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Thursday, June 28, 2007 - Page updated at 12:00 AM

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Issaquah leads Eastside cities in growth rate

The Associated Press; Seattle Times Eastside bureau

Issaquah takes this year's title for biggest population jump on the Eastside from 2006 to 2007.

The number of people living in the city spiked by 26 percent in the past year, according to population figures released Wednesday by the state Office of Financial Management. That's an increase of 5,140 residents, mostly due to a voter-approved annexation of the Greenwood Point/South Cove neighborhood.

Snoqualmie ranked second with a 10 percent increase, the report shows, much of that concentrated in the burgeoning master-planned community of Snoqualmie Ridge. Coming in third was Newcastle, which grew by nearly 4.1 percent.

The gains fall in line with an overall boost in Washington's population, which swelled by more than 100,000 people in the past year, to about 6.5 million residents as of April 1.

And much of the incoming tide of new residents comes from California.

The state population estimate says Californians account for up to half of the in-migration. At least 34,000 headed north to Washington and applied for driver's licenses. That's a little lower than the 38,000 in 2006 and the peak of about 40,000 a year in the early 1990s.

The U.S. Census Bureau is also releasing new numbers showing that Vancouver remains the fastest-growing large city in the state.

Seattle continued to grow at a healthy pace, adding 19,000 residents, the highest number in the state. Seattle grew 3.4 percent to 582,454 people, the 23rd-largest city in the country, just ahead of Washington, D.C., and just below Boston.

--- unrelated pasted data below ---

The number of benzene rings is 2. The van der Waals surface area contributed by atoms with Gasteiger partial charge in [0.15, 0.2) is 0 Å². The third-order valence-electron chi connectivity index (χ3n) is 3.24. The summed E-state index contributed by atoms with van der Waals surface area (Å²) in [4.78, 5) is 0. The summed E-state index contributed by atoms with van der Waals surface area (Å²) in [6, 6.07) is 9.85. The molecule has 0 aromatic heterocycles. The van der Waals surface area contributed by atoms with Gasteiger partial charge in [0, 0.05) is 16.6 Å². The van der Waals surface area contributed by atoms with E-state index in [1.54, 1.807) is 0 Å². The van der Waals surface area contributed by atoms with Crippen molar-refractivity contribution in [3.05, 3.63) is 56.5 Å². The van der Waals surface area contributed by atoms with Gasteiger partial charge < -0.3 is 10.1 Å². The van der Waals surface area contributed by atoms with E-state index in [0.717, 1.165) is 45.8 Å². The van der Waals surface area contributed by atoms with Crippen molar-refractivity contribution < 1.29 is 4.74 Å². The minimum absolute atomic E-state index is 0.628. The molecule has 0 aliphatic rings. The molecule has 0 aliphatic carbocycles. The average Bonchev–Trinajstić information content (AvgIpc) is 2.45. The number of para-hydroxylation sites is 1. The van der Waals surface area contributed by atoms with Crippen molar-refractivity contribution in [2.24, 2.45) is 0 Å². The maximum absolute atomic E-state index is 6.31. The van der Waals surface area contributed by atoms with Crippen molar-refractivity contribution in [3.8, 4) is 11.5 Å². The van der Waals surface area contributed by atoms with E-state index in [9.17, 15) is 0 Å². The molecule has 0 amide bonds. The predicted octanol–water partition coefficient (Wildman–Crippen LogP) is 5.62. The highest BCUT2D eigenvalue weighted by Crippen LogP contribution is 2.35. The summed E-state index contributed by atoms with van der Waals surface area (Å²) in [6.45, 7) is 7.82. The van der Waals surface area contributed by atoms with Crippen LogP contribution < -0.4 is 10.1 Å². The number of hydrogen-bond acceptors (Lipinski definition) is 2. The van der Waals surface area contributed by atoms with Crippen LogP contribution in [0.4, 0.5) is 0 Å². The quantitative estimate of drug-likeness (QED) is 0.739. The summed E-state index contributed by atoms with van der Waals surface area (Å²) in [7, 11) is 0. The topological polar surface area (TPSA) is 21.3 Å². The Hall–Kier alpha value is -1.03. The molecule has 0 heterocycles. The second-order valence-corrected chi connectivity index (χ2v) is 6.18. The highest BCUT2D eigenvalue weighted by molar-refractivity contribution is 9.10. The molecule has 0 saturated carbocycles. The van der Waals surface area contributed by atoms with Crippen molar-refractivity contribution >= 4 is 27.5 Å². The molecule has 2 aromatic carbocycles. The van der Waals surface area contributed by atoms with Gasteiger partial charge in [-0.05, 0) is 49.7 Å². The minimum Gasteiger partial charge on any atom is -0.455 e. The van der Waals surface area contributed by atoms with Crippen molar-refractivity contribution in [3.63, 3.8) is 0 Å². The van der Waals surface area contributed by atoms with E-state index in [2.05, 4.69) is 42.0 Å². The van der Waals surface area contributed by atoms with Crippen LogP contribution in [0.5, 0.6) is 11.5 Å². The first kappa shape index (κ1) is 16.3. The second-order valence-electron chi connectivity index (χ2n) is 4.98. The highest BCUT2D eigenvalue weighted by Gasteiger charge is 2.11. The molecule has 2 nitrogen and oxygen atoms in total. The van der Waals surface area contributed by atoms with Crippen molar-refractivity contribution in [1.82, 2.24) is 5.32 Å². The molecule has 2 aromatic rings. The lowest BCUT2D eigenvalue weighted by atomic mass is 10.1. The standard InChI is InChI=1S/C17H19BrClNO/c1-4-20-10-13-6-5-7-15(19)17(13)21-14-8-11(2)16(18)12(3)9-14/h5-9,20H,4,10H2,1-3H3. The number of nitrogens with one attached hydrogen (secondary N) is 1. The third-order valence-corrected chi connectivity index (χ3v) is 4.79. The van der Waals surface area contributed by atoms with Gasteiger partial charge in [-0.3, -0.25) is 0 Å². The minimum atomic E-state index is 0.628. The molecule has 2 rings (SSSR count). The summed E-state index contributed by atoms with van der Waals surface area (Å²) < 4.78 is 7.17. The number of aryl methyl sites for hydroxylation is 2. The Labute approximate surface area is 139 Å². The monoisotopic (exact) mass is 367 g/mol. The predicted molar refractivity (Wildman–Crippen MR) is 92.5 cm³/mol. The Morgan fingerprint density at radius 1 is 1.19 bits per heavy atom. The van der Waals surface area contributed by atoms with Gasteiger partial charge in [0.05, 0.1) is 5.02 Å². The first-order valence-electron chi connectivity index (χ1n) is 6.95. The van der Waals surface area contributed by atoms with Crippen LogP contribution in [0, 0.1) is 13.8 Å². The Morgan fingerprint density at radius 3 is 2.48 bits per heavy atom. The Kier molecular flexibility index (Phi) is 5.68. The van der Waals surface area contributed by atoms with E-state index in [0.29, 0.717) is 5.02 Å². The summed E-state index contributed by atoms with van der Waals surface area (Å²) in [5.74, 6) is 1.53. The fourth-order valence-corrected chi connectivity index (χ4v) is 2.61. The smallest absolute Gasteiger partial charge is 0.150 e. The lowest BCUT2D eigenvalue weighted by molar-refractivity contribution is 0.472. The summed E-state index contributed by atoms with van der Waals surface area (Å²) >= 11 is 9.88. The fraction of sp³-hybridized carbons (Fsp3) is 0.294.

Spokane remained just ahead of Tacoma in their perpetual battle for the title of state's second-largest city, according to census estimates covering the period ending July 1, 2006.

The state's estimate of 2007 populations differs from the U.S. census figures, which are for a year earlier, use a July 1 estimate date and are developed by somewhat different demographic techniques.

The state Office of Financial Management numbers reflect a bit of a growth slowdown compared with recent years. Still, a strong market continues to attract job-seekers, state officials say.

Nearly two-thirds of the growth can be attributed to people moving into the prosperous state looking for work, said Theresa Lowe, the chief nose-counter for the governor's budget office.

"As always, continued population growth in Washington depends on how our employment opportunities stack up against what other states have to offer," Lowe said.

Since 2000, a majority of the state's population has been concentrated in Western Washington, with the largest seven-year gains being increases of 124,254 in King County, 89,682 in Pierce County, 80,276 in Snohomish County and 69,762 in Clark County, the report said.

Seattle grew from 578,700 in 2006 to 586,200 in 2007, a 1.3 percent change.

Some places remained unchanged. In East King County, for instance, Carnation and Hunts Point saw zero growth. And Medina, home to Bill Gates, expanded by five people, according to the figures.

The Office of Financial Management bases its annual updates on changes in school enrollment, housing, voter registrations, driver's-license applications and other indicators.

The Associated Press and news assistant Nyssa Rogers

contributed to this story.

Sonia Krishnan: 206-515-5546 or skrishnan@seattletimes.com.

Copyright © 2007 The Seattle Times Company

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